Practice 1 // P6
Practice 2 // P23
Qualifying // P17
Race // DNF
Championship // P8 [30 points]
Practice 1 // P19
Practice 2 // P10
Qualifying // P8
Race // DNF
Championship // P22 [1 point]
ROKiT Venturi Racing
Championship // P9 [31 points]
In a historic race for Formula E, ROKiT Venturi Racing returned to the Circuit Ricardo Tormo for the first time since pre-season testing to contest the first part of the inaugural Valencia E-Prix.
Racing in Spain – and on a purpose-built circuit – for the very first time, a promising 75-minute practice window preceded qualifying for the fifth race of the 2020/21 campaign.
From Groups 2 and 4, drivers Edoardo Mortara and Norman Nato secured P17 and P8 on the grid, with the latter Frenchman narrowly missing out on a place inside the Super Pole shootout.
Due to various penalties, the pair lined up in P6 and P16 for the race as, moments before lights out, a sudden downpour created completely unpredictable track conditions.
After starting behind the safety car, both Norman and Edo successfully made inroads during the opening phase of the 45-minute + 1 lap event.
Avoiding an accident between Andre Lotterer and Sebastien Buemi, Norman soon progressed to P5 while Edo closed in on the fight for the final points-paying positions.
Running as high as P8, Edo’s race came to an early end when, with five-minutes remaining, the Swiss-Italian was struck by Porsche’s Andre Lotterer in Turn 1.
This left Norman as ROKiT Venturi Racing’s sole runner as a late safety car – the fifth of the race – set up a final sprint to the line.
In the face of constant strategy recalculations, Norman, alongside much of the field, hit critical levels of usable energy in the closing stages and was ultimately unable to take the chequered flag.
“In such unpredictable conditions on a circuit that was always going to be heavy on energy consumption, we raced into a complete unknown as a championship today. Both Edo and Norman performed well over the first half of the race but with five safety car periods, the race strategy was constantly changing and in the end, it was as much luck as strategy for those who managed to save enough energy to finish. In Formula E, the margins are very fine and we need to scrutinise our data overnight to understand exactly what happened today.”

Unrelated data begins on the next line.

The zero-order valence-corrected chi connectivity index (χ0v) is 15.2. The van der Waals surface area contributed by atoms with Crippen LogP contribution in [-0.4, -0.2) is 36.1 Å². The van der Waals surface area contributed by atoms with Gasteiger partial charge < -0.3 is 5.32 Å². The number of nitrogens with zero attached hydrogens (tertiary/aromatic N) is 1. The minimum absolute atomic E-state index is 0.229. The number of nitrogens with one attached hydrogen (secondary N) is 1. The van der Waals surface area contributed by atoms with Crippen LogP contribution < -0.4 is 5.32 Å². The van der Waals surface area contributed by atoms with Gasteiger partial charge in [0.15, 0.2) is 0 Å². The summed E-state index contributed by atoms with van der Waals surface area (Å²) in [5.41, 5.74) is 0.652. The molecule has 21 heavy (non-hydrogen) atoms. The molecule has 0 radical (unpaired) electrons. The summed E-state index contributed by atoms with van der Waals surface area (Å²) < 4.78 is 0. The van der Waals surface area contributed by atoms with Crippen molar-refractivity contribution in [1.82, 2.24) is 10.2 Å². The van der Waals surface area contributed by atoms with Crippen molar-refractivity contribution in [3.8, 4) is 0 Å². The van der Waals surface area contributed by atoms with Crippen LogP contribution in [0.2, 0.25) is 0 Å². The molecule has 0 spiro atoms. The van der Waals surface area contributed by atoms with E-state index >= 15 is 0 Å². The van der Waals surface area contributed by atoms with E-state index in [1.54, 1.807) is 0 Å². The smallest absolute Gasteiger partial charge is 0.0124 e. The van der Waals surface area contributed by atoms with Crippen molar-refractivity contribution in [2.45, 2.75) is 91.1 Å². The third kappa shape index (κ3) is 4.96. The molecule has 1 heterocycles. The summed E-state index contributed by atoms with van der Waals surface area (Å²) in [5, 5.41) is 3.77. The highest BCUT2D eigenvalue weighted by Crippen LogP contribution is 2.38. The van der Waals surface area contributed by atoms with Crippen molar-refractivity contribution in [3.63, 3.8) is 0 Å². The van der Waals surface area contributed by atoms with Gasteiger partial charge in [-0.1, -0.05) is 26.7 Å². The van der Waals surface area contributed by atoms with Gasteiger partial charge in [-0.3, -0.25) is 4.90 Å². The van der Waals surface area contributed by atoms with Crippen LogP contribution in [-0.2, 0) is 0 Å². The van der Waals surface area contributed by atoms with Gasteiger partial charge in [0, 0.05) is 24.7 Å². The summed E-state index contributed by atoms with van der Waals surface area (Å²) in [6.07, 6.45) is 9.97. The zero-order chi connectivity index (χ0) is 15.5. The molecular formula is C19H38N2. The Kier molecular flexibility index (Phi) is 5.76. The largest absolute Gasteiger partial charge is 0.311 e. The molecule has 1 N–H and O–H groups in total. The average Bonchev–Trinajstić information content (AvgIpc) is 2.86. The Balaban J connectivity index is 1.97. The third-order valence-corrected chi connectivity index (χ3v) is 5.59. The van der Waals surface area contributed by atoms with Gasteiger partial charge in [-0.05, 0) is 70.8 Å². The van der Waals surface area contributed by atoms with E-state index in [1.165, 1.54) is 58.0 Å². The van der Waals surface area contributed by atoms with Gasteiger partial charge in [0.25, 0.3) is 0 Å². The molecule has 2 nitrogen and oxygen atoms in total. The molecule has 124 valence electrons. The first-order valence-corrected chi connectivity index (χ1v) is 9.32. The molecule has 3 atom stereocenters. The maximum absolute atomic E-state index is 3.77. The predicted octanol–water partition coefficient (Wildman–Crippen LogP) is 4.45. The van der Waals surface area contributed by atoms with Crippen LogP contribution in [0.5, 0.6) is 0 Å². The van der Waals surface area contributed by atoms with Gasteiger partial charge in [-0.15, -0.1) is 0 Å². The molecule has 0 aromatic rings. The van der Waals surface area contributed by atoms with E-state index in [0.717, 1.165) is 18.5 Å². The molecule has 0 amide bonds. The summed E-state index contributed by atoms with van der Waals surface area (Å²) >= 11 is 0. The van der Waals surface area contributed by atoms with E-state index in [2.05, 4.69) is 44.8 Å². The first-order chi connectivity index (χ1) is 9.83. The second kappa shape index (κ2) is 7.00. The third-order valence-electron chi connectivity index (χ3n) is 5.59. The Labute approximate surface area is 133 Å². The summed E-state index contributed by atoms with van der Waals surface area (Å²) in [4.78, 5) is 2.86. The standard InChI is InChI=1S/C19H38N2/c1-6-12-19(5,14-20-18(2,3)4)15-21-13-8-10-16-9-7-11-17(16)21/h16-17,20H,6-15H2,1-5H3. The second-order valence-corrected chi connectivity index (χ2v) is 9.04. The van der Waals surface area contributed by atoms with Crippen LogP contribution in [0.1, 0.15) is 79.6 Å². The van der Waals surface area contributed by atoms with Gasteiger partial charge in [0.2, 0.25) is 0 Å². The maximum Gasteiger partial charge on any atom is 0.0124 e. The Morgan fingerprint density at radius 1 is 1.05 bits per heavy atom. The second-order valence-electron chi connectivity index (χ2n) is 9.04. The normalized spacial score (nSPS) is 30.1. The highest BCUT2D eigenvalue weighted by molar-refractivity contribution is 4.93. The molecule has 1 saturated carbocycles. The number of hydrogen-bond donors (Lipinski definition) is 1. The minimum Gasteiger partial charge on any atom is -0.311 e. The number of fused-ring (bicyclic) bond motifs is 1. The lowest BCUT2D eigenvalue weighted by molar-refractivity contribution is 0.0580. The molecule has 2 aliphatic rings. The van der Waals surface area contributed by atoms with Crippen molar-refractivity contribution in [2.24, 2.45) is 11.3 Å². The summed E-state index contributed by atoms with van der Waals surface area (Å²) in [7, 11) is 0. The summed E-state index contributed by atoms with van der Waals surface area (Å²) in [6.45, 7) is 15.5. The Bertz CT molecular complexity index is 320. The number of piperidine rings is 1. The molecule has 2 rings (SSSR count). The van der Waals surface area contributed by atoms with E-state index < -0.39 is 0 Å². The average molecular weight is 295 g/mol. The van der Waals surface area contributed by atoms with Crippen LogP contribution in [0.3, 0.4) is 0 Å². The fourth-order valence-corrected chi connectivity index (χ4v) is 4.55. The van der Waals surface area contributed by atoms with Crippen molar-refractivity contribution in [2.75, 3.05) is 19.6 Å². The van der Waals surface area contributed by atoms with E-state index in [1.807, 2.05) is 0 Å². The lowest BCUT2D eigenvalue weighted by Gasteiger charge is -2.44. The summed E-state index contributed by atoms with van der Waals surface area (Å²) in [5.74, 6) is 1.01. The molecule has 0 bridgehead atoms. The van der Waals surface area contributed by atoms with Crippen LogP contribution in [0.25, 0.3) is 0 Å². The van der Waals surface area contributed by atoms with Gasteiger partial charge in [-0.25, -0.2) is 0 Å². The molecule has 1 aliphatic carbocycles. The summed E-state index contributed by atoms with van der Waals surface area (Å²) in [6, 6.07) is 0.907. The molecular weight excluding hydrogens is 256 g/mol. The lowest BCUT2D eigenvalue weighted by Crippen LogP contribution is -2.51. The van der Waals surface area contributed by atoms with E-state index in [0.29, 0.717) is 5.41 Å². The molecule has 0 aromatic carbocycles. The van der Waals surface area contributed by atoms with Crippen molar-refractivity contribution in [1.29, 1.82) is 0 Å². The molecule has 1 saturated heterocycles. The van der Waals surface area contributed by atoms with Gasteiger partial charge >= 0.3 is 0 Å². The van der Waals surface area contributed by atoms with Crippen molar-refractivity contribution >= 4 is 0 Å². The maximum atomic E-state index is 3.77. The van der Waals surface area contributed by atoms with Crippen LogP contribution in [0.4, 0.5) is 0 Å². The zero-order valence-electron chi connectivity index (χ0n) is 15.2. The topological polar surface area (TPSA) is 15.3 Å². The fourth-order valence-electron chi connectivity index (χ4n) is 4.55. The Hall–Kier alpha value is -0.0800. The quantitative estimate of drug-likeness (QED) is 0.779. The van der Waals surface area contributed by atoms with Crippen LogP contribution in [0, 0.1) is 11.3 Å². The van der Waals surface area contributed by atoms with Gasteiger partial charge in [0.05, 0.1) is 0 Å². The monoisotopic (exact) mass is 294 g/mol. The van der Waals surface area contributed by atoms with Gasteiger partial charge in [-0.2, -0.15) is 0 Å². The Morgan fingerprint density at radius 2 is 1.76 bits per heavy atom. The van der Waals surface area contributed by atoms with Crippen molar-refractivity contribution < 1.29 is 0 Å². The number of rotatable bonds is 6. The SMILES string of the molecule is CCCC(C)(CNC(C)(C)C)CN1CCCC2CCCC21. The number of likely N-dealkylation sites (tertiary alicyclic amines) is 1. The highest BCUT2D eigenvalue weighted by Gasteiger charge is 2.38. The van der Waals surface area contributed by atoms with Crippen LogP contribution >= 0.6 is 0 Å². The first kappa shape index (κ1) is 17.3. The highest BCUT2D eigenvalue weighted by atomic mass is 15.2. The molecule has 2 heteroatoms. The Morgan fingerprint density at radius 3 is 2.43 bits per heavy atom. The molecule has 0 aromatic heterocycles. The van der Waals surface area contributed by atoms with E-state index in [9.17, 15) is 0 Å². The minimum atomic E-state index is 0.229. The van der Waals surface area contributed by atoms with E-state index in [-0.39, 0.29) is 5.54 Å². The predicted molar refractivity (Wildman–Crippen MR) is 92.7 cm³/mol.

“A difficult qualifying session meant that we had a lot to do in the race, but in conditions like today, it was just about survival – I couldn’t see anything. I was able to make good progress over the first half of the race to run inside the points but then a small mistake cost me a lot of time. With about five-minutes to go, I was hit by Lotterer in Turn 1 and that meant that I had to retire. The race was extremely difficult and the energy management was chaotic. We keep fighting though and there are more points on offer tomorrow.”
“Today was a challenging day. My performance in qualifying was good and we were very close to making it into Super Pole again. When it started to rain before the race, I knew that it would be tricky and the visibility was very poor. At the start, I had a fight with both of the Porsche drivers and ran as high as P5 but the final stages were very difficult and we’re still looking into what happened. After the final energy reduction at the end of the last safety car, like the majority of the field, we didn’t have enough usable energy to take the chequered flag which is very frustrating. In unpredictable races like this, there are so many opportunities that can be taken to score a result so in the end, I’m very disappointed. For sure, I could have done a better job on my energy management and we have a lot of data to analyse tonight but fortunately, we get to race again tomorrow.”